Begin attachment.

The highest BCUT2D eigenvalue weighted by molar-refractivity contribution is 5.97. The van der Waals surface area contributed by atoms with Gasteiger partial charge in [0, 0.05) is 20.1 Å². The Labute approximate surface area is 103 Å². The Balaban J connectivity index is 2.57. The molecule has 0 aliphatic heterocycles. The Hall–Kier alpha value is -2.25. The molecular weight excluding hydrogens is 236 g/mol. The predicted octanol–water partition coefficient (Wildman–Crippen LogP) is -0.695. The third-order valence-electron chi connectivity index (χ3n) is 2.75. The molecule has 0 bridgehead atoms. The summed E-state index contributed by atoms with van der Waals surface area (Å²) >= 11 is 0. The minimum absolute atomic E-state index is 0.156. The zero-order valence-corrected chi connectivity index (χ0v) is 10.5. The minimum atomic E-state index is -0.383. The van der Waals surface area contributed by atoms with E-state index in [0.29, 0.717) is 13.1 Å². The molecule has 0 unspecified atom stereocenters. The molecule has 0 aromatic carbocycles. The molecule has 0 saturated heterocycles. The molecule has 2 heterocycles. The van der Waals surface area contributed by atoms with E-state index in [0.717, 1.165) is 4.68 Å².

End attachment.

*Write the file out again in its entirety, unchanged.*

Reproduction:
The highest BCUT2D eigenvalue weighted by molar-refractivity contribution is 5.97. The van der Waals surface area contributed by atoms with Gasteiger partial charge in [0, 0.05) is 20.1 Å². The Labute approximate surface area is 103 Å². The Balaban J connectivity index is 2.57. The molecule has 0 aliphatic heterocycles. The Hall–Kier alpha value is -2.25. The molecular weight excluding hydrogens is 236 g/mol. The predicted octanol–water partition coefficient (Wildman–Crippen LogP) is -0.695. The third-order valence-electron chi connectivity index (χ3n) is 2.75. The molecule has 0 bridgehead atoms. The summed E-state index contributed by atoms with van der Waals surface area (Å²) >= 11 is 0. The minimum absolute atomic E-state index is 0.156. The zero-order valence-corrected chi connectivity index (χ0v) is 10.5. The minimum atomic E-state index is -0.383. The van der Waals surface area contributed by atoms with E-state index in [0.29, 0.717) is 13.1 Å². The molecule has 0 unspecified atom stereocenters. The molecule has 0 aromatic carbocycles. The molecule has 0 saturated heterocycles. The molecule has 2 heterocycles. The van der Waals surface area contributed by atoms with E-state index in [0.717, 1.165) is 4.68 Å².